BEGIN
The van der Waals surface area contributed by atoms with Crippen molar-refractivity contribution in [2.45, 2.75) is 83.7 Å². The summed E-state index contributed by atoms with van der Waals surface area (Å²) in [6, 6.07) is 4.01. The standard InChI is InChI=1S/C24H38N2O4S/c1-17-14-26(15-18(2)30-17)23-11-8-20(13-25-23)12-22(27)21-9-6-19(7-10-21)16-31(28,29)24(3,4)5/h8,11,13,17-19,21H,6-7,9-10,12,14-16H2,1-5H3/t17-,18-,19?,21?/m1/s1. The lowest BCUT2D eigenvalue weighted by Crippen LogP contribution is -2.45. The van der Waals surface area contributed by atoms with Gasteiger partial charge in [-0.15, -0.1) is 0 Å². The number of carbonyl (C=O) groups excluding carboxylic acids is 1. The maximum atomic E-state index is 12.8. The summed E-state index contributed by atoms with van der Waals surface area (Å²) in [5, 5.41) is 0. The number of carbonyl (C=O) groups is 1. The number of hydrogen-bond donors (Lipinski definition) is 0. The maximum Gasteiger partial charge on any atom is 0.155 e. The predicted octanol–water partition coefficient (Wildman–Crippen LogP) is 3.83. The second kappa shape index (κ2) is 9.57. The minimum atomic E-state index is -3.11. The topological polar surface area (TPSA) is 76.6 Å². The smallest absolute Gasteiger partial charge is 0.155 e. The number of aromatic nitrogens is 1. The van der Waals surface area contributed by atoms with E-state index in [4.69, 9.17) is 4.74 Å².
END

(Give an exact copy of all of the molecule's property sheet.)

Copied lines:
The van der Waals surface area contributed by atoms with Crippen molar-refractivity contribution in [2.45, 2.75) is 83.7 Å². The summed E-state index contributed by atoms with van der Waals surface area (Å²) in [6, 6.07) is 4.01. The standard InChI is InChI=1S/C24H38N2O4S/c1-17-14-26(15-18(2)30-17)23-11-8-20(13-25-23)12-22(27)21-9-6-19(7-10-21)16-31(28,29)24(3,4)5/h8,11,13,17-19,21H,6-7,9-10,12,14-16H2,1-5H3/t17-,18-,19?,21?/m1/s1. The lowest BCUT2D eigenvalue weighted by Crippen LogP contribution is -2.45. The van der Waals surface area contributed by atoms with Gasteiger partial charge in [-0.15, -0.1) is 0 Å². The number of carbonyl (C=O) groups excluding carboxylic acids is 1. The maximum atomic E-state index is 12.8. The summed E-state index contributed by atoms with van der Waals surface area (Å²) in [5, 5.41) is 0. The number of carbonyl (C=O) groups is 1. The number of hydrogen-bond donors (Lipinski definition) is 0. The maximum Gasteiger partial charge on any atom is 0.155 e. The predicted octanol–water partition coefficient (Wildman–Crippen LogP) is 3.83. The second kappa shape index (κ2) is 9.57. The minimum atomic E-state index is -3.11. The topological polar surface area (TPSA) is 76.6 Å². The smallest absolute Gasteiger partial charge is 0.155 e. The number of aromatic nitrogens is 1. The van der Waals surface area contributed by atoms with E-state index in [4.69, 9.17) is 4.74 Å².